Commodity thermoplastics dominate the global market with around REDACTED of total volume. Growth rates are fairly similar, ranging from REDACTED to REDACTED for the major resin types due to a variety of trade-offsbased on property requirements, pricing, and environmental and regulatory issues. However, there areimportant considerations that can affect plastics choices for medical devices.

The specific major resins covered in this report include: polyvinyl chloride (PVC), high density polyethylene (HDPE), low density polyethylene, linear low-density polyethylene (LDPPE/LLDPE), high impact polystyrene (HIPS), acrylonitrile butadiene styrene (ABS), polyesters, polycarbonates, acrylics, and TPEs among others.

In this report the medical plastic market is segmented into disposable- and nondisposable-type products. Disposable products include: medical bags, syringes, kits, labware, tubing, catheter and intravenous (IV) units, gloves, trays, and utensils, among others. Major nondisposable markets include: testing and diagnostic equipment, surgical instruments or related equipment, prostheses and implants, and dental and ophthalmic materials.

There are hundreds of companies that convert resins into medical devices derived from resin manufacturers or plastic compounders. Some of these firms specialize in one or two product areas; others supply a wide variety of products. Regulatory bodies, such as the U.S. Food and Drug Administration (FDA), exercise enormous control since new devices must have approval before they can be introduced into the marketplace, which is a costly and time-consuming process.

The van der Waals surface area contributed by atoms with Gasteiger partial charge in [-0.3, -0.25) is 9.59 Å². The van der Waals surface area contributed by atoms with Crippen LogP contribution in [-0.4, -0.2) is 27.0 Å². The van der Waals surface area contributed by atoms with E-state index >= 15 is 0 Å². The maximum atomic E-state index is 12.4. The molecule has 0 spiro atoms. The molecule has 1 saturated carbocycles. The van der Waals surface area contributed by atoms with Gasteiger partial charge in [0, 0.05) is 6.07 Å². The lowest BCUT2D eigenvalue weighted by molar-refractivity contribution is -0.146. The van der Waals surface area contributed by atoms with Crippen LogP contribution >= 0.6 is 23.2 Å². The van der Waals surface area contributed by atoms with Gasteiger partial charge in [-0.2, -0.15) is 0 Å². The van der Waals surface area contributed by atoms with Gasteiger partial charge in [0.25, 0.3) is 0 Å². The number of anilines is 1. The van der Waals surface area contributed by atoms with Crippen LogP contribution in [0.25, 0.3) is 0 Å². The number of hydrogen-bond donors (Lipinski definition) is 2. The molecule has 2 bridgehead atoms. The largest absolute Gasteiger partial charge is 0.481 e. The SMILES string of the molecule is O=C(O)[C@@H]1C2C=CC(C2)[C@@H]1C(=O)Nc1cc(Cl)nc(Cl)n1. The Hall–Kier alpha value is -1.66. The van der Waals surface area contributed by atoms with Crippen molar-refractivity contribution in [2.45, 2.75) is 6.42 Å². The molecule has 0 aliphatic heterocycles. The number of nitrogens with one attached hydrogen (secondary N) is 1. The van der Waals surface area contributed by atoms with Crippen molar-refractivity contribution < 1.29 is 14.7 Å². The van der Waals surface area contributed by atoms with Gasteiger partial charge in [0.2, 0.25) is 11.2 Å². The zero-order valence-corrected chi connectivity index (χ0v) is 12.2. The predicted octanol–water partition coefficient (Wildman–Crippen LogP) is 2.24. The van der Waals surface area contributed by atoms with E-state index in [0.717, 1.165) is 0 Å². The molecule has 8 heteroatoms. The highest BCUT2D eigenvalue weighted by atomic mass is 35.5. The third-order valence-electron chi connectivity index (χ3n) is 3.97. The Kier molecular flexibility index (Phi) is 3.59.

There are many conflicting and critical issues confronting the industry that will significantly affect its growth and demand for plastic products.

Some of the more important issues include:
– Increased usage of disposable medical products, especially single-use versions; most everything needed for surgeries is being packaged and placed in kits, which is usually a disposal item.
– Ever-changing government regulations.
– Evolving sterilization technologies.
– Minimizing invasive medical procedures.
– More sophisticated drug delivery systems.
– Shifts in the way healthcare costs are paid, such as the implementation of the Affordable Care Act in the U.S.
– Trend toward defensive medicine, primarily due to increased liability lawsuits.
– Advent of larger and larger purchasing and marketing groups.
– Increase in contract manufacturing.
– An aging population in most of the major markets, with the concomitant increase of acute and chronic conditions and patient activity.
– Increases in the number of patients receiving home healthcare and treatment.
– New technologies, most recent of which include diagnostic imaging and laser surgery, along with polymers with improved biocompatible properties.
– Continued drive toward industry cost containment policies.
– Increasing environmental pressures, such as PVC and latex usage, along with more emphasis on PVC alternatives.
– Increase in offshore production of plastic medical devices along with its concomitant problems.
– Increase in medical device company mergers and acquisitions, resulting in a higher concentration of the business in the hands of fewer companies with obvious ramifications.
– Shift toward disposable rather than nondisposable medical devices.
– Increased use of biocompatible devices for implants and or prostheses.
– Consolidation of hospitals, resulting in high volumes of medical device purchases to one location.

Read the full report: https://www.reportlinker.com/p05257945

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Sarah Thompson

Sarah Thompson

Sarah is a financial reporter, focusing on technology, national security, and policing. Before joining Daily Telescope she worked as a staff writer at Fast Company and spent two years as a foreign correspondent in Turkey. Her work has been published in Al Jazeera America, The Nation, Vice News, Motherboard, and many other outlets.